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Statewide Unlicensed Contractor Sweep
FOR IMMEDIATE RELEASE: January 3, 2012
CONTACT: Tyler Palmer, Public Information Officer
The Registrar of Contractors conducted a statewide sweep of construction sites during the third week of December. The sweep covered areas from Flagstaff to Tucson. This sweep identified 42 jobsites, opened 18 investigations into unlicensed contracting, and found 2 contractors working on suspended or inactive licenses.
The Registrar of Contractors advises homeowners to protect themselves by hiring licensed contractors. Licensed contractors offer many protections to the property owner. For example, licensed contractors must pass contractor exams and demonstrate adequate experience to perform the construction authorized by their license. Licensed contractors also must possess insurance and bonds that provide financial protection if an accident occurs on your property, or the work doesn’t comply with minimum construction standards.
“Protecting the people of Arizona from illegal contracting is our top priority”, said William Mundell, Director of the Arizona Registrar of Contractors.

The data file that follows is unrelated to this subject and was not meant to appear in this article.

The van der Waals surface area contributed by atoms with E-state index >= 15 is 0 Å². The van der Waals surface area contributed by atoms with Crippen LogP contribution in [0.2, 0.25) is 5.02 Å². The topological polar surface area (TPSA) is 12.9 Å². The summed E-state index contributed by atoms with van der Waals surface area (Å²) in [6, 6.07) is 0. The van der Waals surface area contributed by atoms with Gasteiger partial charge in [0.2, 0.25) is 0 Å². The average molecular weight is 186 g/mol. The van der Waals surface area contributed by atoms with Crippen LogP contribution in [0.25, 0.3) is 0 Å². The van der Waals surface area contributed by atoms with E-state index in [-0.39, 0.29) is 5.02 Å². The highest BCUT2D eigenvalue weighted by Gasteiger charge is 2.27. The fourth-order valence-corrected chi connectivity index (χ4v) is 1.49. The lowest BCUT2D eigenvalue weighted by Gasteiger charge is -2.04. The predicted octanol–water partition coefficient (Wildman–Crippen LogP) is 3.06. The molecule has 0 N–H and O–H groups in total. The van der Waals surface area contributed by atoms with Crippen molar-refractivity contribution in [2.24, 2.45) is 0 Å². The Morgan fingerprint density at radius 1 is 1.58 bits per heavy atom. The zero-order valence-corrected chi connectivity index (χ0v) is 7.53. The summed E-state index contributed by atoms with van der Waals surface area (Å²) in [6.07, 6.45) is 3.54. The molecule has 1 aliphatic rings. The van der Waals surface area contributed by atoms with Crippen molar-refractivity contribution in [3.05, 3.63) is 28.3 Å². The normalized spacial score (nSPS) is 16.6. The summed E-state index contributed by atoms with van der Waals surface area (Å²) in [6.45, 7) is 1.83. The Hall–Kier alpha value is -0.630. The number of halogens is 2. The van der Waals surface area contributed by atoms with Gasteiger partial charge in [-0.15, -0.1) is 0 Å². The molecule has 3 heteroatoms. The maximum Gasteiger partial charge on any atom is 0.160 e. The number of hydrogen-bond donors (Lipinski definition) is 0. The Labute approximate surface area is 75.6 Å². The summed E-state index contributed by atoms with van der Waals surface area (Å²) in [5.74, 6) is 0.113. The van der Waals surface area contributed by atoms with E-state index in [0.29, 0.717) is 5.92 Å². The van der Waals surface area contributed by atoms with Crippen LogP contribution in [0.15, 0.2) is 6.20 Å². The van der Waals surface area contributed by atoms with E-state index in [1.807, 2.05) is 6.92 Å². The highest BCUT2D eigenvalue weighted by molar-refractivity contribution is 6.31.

The Registrar of Contractors advises homeowners to protect themselves against fraudulent contractors by
•Consulting the Arizona Registrar of Contractors, www.azroc.gov , to ensure the contractor is licensed.
•Asking for written estimates from at least three contractors.
•Requesting a list of references, and checking them before agreeing to hire anyone.
•Making sure the scope of the project, the price, the responsibility to obtain building permits, and any other relevant terms are spelled out in a written contract.
•Avoiding contractors who require large upfront payments.
•Never allowing yourself to be hurried into making a decision. No reputable contractor will pressure you into a quick hiring decision.
Other tips about hiring qualified contractors can be found at www.azroc.gov .